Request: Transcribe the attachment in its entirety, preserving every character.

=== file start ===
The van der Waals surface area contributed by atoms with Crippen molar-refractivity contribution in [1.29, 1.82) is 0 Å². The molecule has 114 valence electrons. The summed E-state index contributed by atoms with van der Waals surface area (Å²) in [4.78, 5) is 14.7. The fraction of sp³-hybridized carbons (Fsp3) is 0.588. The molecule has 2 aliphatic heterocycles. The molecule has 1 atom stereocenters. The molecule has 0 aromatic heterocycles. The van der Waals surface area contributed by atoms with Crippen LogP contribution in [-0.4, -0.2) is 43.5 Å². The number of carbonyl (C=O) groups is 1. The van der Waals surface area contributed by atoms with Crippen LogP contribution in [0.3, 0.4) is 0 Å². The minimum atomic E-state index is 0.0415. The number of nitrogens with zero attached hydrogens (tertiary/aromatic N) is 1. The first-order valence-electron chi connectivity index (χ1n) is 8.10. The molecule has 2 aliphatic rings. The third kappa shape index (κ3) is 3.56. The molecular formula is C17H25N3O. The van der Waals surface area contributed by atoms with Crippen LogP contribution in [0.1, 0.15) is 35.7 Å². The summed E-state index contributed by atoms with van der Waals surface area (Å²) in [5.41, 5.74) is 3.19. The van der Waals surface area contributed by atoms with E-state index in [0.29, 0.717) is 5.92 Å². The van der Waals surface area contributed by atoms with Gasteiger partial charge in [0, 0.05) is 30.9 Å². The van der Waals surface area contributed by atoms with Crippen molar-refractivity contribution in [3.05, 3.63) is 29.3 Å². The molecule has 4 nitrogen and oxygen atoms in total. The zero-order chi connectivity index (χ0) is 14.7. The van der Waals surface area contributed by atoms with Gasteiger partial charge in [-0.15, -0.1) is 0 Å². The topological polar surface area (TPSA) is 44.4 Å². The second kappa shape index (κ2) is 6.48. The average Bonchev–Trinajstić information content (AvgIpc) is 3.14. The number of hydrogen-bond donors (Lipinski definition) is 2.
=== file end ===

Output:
The van der Waals surface area contributed by atoms with Crippen molar-refractivity contribution in [1.29, 1.82) is 0 Å². The molecule has 114 valence electrons. The summed E-state index contributed by atoms with van der Waals surface area (Å²) in [4.78, 5) is 14.7. The fraction of sp³-hybridized carbons (Fsp3) is 0.588. The molecule has 2 aliphatic heterocycles. The molecule has 1 atom stereocenters. The molecule has 0 aromatic heterocycles. The van der Waals surface area contributed by atoms with Crippen LogP contribution in [-0.4, -0.2) is 43.5 Å². The number of carbonyl (C=O) groups is 1. The van der Waals surface area contributed by atoms with Crippen LogP contribution in [0.3, 0.4) is 0 Å². The minimum atomic E-state index is 0.0415. The number of nitrogens with zero attached hydrogens (tertiary/aromatic N) is 1. The first-order valence-electron chi connectivity index (χ1n) is 8.10. The molecule has 2 aliphatic rings. The third kappa shape index (κ3) is 3.56. The molecular formula is C17H25N3O. The van der Waals surface area contributed by atoms with Crippen LogP contribution in [0.1, 0.15) is 35.7 Å². The summed E-state index contributed by atoms with van der Waals surface area (Å²) in [5.41, 5.74) is 3.19. The van der Waals surface area contributed by atoms with E-state index in [0.29, 0.717) is 5.92 Å². The van der Waals surface area contributed by atoms with Gasteiger partial charge in [0, 0.05) is 30.9 Å². The van der Waals surface area contributed by atoms with Crippen molar-refractivity contribution in [3.05, 3.63) is 29.3 Å². The molecule has 4 nitrogen and oxygen atoms in total. The zero-order chi connectivity index (χ0) is 14.7. The van der Waals surface area contributed by atoms with Gasteiger partial charge in [-0.15, -0.1) is 0 Å². The topological polar surface area (TPSA) is 44.4 Å². The second kappa shape index (κ2) is 6.48. The average Bonchev–Trinajstić information content (AvgIpc) is 3.14. The number of hydrogen-bond donors (Lipinski definition) is 2.